# Crawl Websites Using Python

In this notebook, I will go over a simpler Python scraper.

## How to Parse a website using Python LXML

We will use Python 'requests' module to open the website URL.

In [1]:
import requests

In [2]:
headers = {
'User-Agent': 'Mozilla/5.0 (Windows NT 10.0; rv:91.0) Gecko/20100101 Firefox/91.0'
}


For this example, I will crawl crosswordsclue.co website, It is relatively easy website to crawl. We will crawl four items from this website,

1. Crossword Clue
2. Crosssword Hint
3. Crossword Publisher
4. Crossword Published Date

Let us start with a random URL. In next few lines of code, We will extract the html text from the above URL and pass it to LXML module. Python lxml is a package to query the DOM of website.

In [3]:
url = 'https://crosswordclue.co/does-a-farriers-work-crossword-clue'

In [4]:
response = requests.get(url,headers=headers)

In [5]:
response.status_code

Out[5]:
200
In [6]:
import lxml.html

In [76]:
root = lxml.html.fromstring(response.text)


Once we have the root using lxml, we can query any html component. Let us find out the title of this webpage.

In [80]:
print(root.xpath('.//title')[0].text_content())

Does a farrier's work crossword clue • Crossword Tracker


Ok, we got the title above. Now let us work on extracting the above 4 fields which we described above.

Let us first extract the crossword clue...

To find out the location of the clue, open the above webpage URL in Google Chrome, locate the clue and click right click on the text and then click inspect, Google will show the corresponding HTML tag location.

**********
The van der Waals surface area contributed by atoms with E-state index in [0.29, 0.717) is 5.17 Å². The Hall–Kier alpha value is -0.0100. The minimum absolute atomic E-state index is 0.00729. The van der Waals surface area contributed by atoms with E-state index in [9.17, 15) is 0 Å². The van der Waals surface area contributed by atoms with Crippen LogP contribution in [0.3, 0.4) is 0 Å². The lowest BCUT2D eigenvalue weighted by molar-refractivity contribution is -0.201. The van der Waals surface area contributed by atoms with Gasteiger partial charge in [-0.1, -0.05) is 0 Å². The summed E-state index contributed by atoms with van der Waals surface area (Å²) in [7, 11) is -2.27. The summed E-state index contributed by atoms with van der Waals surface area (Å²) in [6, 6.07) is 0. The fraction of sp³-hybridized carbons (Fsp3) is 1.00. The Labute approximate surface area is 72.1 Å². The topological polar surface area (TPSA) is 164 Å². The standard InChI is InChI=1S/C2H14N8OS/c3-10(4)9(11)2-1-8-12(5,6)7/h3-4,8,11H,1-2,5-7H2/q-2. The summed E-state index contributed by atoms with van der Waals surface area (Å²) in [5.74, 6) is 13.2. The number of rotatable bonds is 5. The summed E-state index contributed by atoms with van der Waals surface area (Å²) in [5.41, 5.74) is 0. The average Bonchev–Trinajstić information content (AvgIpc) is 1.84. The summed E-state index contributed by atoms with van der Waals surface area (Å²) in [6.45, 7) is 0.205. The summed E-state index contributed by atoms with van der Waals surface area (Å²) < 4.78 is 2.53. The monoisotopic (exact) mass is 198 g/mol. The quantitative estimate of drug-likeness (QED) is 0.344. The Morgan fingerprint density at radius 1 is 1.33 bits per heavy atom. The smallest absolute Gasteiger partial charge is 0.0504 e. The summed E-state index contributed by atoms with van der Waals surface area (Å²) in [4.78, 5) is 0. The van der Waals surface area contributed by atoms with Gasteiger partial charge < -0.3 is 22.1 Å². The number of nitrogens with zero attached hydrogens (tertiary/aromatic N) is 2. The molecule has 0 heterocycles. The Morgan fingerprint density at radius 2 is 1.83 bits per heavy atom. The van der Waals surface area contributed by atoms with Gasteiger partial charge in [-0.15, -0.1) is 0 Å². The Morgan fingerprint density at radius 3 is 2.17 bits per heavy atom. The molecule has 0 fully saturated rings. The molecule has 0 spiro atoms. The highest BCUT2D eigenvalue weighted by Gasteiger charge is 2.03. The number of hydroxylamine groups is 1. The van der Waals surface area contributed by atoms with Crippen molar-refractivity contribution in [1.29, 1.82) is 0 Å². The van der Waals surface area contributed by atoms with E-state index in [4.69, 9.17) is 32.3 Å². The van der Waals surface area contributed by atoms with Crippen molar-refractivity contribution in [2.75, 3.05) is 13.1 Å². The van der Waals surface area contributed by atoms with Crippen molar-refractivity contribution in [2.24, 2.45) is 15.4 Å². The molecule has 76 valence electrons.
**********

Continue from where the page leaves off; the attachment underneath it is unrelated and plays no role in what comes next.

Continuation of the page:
We can access the above tag as shown below.

In [82]:
r = root.xpath('.//h1/strong')

In [83]:
clue = r[0].text
print(clue)

Does a farrier's work


Let us get the remaining fields publisher, publisher date and hint.

In [84]:
publisher = root.xpath('//div//ol/li/a')[1].attrib['href'].replace("/","").replace("-crossword-answers","")
publisher

Out[84]:
'washington-post'
In [85]:
strdate = root.xpath('//div//ol/li/a')[2].attrib['href'].split("/")[2].replace("th","")

In [86]:
strdate

Out[86]:
'february-28-2017'

Let us convert the above string date to Python datetime object.

In [87]:
import datetime

In [88]:
publishdate = datetime.datetime.strptime(strdate,'%B-%d-%Y')

In [89]:
publishdate

Out[89]:
datetime.datetime(2017, 2, 28, 0, 0)
In [91]:
solution = root.xpath('//div//*[@class="clearfix solution"]')[0].text_content().replace(" ","").strip('\n')
print(solution)

SHOES


That's it we are done with parsing part. Let us put all the code above in following two functions.

In [92]:
def getroot(url):
root = lxml.html.fromstring(response.text)
return(root)

In [97]:
def parsehtml(root):
solution = root.xpath('//div//*[@class="clearfix solution"]')[0].text_content().replace(" ","").strip('\n')
strdate = root.xpath('//div//ol/li/a')[2].attrib['href'].split("/")[2].replace("th","")
publishdate = datetime.datetime.strptime(strdate,'%B-%d-%Y')
clue = root.xpath('.//h1/strong')[0].text_content().replace('"',"")

return({'publisher':publisher, \
'publishdate':publishdate, \
'solution':solution, \
'clue':clue
})


Let us check if we can use above two functions.

In [98]:
root = getroot(url)
resp = parsehtml(root)
print(resp)

{'publisher': 'washington-post', 'publishdate': datetime.datetime(2017, 2, 28, 0, 0), 'solution': 'SHOES', 'clue': "Does a farrier's work"}


Ok that works for one webpage. Let us assume now that we want to scrape the entire website starting from the home page. To do that we will have to get all the links and then pass on those links to our LXML parser.

In [21]:
parenturl = 'https://crosswordclue.co/'


To keep track of visited urls, let us create a small function which will check for that.

In [99]:
urlsvisited = {}
def checkIfUrlVisited(url):
if url in urlsvisited:
return(True)
return(False)


Below function will get all the links of a given URL.